BAGHDAD (Reuters) - Iraq will disarm the Mehdi Army militia by force if it does not lay down its weapons, Prime Minister Nuri al-Maliki said on Wednesday, aiming some of his toughest language yet at the Shi’ite fighters.
The prime minister laid down four conditions -- that militia disarm, stop interfering in state affairs, stop running their own courts and hand over wanted fugitives -- or face a military assault.
“To refuse these conditions means the continuation of the government’s efforts to disarm them by force,” Maliki said at a news conference inside Baghdad’s fortified Green Zone government and diplomatic compound.
“There is no alternative to these conditions. The alternative is the continuation of force and clashes until we reach the end, to get rid of the weapons and the gangs who are carrying weapons.”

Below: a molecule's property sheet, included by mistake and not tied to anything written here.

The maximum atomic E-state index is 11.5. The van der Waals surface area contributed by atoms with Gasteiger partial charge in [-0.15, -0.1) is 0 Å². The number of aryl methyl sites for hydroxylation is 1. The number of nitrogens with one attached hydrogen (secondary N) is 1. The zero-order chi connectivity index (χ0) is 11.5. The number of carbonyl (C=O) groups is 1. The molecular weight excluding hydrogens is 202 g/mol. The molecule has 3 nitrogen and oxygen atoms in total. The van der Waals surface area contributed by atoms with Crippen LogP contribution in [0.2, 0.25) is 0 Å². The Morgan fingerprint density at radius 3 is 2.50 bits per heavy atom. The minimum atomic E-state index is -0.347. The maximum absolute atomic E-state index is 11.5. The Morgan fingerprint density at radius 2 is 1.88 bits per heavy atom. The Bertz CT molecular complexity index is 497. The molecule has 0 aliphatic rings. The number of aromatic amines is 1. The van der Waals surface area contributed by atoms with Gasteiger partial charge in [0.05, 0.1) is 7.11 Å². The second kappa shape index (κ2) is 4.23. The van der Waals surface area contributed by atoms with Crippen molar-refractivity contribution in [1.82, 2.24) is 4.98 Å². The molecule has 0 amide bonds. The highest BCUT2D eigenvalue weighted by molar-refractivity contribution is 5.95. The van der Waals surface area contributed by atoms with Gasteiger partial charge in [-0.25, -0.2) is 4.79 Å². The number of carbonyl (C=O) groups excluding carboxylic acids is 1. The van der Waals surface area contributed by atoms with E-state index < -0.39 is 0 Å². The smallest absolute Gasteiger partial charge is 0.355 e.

Maliki, himself a Shi’ite, launched a crackdown against militia fighters loyal to Shi’ite cleric Moqtada al-Sadr last month in the southern city of Basra.
After initial setbacks, the Basra offensive appears to have been a success in driving fighters from the streets there. But the militiamen remain in control of much of the Shi’ite slum of Sadr City in Baghdad, where they have clashed heavily with U.S. and Iraqi forces over the past several days.
In the past Maliki has been careful not to single out Sadr’s Mehdi Army militia by name. But in Wednesday’s press conference he named it along with two Sunni Arab insurgent groups as groups that must be dissolved.
“Our final goal, which we will not retreat from until we achieve it, is to disarm the militia and dissolve the Mehdi Army and the Islamic Army and al Qaeda,” Maliki said.
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